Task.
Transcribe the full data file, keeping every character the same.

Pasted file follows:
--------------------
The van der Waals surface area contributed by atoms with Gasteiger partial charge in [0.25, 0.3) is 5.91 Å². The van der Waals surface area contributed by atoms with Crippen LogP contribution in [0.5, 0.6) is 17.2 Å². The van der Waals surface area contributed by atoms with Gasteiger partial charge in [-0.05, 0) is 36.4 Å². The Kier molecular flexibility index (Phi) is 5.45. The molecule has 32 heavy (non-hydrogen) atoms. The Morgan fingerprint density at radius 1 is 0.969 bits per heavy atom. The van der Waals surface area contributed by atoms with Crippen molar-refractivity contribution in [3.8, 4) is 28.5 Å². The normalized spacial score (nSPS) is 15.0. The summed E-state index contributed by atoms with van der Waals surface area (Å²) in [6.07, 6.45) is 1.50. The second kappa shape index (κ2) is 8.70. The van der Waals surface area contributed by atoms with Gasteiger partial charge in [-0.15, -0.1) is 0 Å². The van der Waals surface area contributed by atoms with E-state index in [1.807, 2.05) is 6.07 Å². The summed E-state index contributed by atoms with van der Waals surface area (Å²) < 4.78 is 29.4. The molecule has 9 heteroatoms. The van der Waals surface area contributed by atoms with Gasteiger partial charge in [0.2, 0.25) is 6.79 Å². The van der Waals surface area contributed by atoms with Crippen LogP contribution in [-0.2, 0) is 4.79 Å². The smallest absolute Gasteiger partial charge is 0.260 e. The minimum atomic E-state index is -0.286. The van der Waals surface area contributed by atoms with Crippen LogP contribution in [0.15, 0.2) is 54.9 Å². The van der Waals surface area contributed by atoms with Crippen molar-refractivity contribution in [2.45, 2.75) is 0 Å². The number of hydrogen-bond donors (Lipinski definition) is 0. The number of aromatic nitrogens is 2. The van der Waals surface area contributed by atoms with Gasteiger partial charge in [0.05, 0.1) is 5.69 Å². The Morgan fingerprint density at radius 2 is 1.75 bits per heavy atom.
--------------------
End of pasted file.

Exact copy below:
The van der Waals surface area contributed by atoms with Gasteiger partial charge in [0.25, 0.3) is 5.91 Å². The van der Waals surface area contributed by atoms with Crippen LogP contribution in [0.5, 0.6) is 17.2 Å². The van der Waals surface area contributed by atoms with Gasteiger partial charge in [-0.05, 0) is 36.4 Å². The Kier molecular flexibility index (Phi) is 5.45. The molecule has 32 heavy (non-hydrogen) atoms. The Morgan fingerprint density at radius 1 is 0.969 bits per heavy atom. The van der Waals surface area contributed by atoms with Crippen molar-refractivity contribution in [3.8, 4) is 28.5 Å². The normalized spacial score (nSPS) is 15.0. The summed E-state index contributed by atoms with van der Waals surface area (Å²) in [6.07, 6.45) is 1.50. The second kappa shape index (κ2) is 8.70. The van der Waals surface area contributed by atoms with Gasteiger partial charge in [-0.15, -0.1) is 0 Å². The van der Waals surface area contributed by atoms with E-state index in [1.807, 2.05) is 6.07 Å². The summed E-state index contributed by atoms with van der Waals surface area (Å²) < 4.78 is 29.4. The molecule has 9 heteroatoms. The van der Waals surface area contributed by atoms with Gasteiger partial charge in [0.2, 0.25) is 6.79 Å². The van der Waals surface area contributed by atoms with Crippen LogP contribution in [-0.2, 0) is 4.79 Å². The smallest absolute Gasteiger partial charge is 0.260 e. The minimum atomic E-state index is -0.286. The van der Waals surface area contributed by atoms with Crippen LogP contribution in [0.15, 0.2) is 54.9 Å². The van der Waals surface area contributed by atoms with Crippen molar-refractivity contribution in [2.45, 2.75) is 0 Å². The number of hydrogen-bond donors (Lipinski definition) is 0. The number of aromatic nitrogens is 2. The van der Waals surface area contributed by atoms with Gasteiger partial charge in [0.05, 0.1) is 5.69 Å². The Morgan fingerprint density at radius 2 is 1.75 bits per heavy atom.